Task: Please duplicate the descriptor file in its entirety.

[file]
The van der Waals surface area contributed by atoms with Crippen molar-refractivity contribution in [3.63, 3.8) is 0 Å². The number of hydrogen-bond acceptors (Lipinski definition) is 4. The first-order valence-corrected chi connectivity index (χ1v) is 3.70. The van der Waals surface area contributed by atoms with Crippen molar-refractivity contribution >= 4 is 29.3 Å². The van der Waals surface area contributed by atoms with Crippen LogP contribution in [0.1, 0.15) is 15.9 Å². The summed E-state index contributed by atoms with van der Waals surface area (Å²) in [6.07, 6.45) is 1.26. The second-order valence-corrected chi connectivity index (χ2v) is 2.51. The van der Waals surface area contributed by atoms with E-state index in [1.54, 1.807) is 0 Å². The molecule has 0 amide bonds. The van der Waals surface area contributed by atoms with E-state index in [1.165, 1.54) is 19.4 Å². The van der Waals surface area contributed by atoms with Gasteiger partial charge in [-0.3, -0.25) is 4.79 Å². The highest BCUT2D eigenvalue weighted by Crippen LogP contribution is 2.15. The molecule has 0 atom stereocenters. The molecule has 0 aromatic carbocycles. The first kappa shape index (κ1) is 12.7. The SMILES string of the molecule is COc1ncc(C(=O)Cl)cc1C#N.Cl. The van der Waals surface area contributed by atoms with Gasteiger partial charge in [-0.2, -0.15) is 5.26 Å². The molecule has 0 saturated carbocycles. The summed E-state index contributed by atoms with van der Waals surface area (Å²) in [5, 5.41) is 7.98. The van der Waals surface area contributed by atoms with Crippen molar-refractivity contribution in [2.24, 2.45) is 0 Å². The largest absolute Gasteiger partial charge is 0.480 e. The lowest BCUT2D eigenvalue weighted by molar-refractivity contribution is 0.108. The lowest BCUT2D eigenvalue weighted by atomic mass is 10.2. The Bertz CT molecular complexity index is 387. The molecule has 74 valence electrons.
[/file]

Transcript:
The van der Waals surface area contributed by atoms with Crippen molar-refractivity contribution in [3.63, 3.8) is 0 Å². The number of hydrogen-bond acceptors (Lipinski definition) is 4. The first-order valence-corrected chi connectivity index (χ1v) is 3.70. The van der Waals surface area contributed by atoms with Crippen molar-refractivity contribution >= 4 is 29.3 Å². The van der Waals surface area contributed by atoms with Crippen LogP contribution in [0.1, 0.15) is 15.9 Å². The summed E-state index contributed by atoms with van der Waals surface area (Å²) in [6.07, 6.45) is 1.26. The second-order valence-corrected chi connectivity index (χ2v) is 2.51. The van der Waals surface area contributed by atoms with E-state index in [1.54, 1.807) is 0 Å². The molecule has 0 amide bonds. The van der Waals surface area contributed by atoms with E-state index in [1.165, 1.54) is 19.4 Å². The van der Waals surface area contributed by atoms with Gasteiger partial charge in [-0.3, -0.25) is 4.79 Å². The highest BCUT2D eigenvalue weighted by Crippen LogP contribution is 2.15. The molecule has 0 atom stereocenters. The molecule has 0 aromatic carbocycles. The first kappa shape index (κ1) is 12.7. The SMILES string of the molecule is COc1ncc(C(=O)Cl)cc1C#N.Cl. The van der Waals surface area contributed by atoms with Gasteiger partial charge in [-0.2, -0.15) is 5.26 Å². The molecule has 0 saturated carbocycles. The summed E-state index contributed by atoms with van der Waals surface area (Å²) in [5, 5.41) is 7.98. The van der Waals surface area contributed by atoms with Crippen molar-refractivity contribution in [2.24, 2.45) is 0 Å². The largest absolute Gasteiger partial charge is 0.480 e. The lowest BCUT2D eigenvalue weighted by molar-refractivity contribution is 0.108. The lowest BCUT2D eigenvalue weighted by atomic mass is 10.2. The Bertz CT molecular complexity index is 387. The molecule has 74 valence electrons.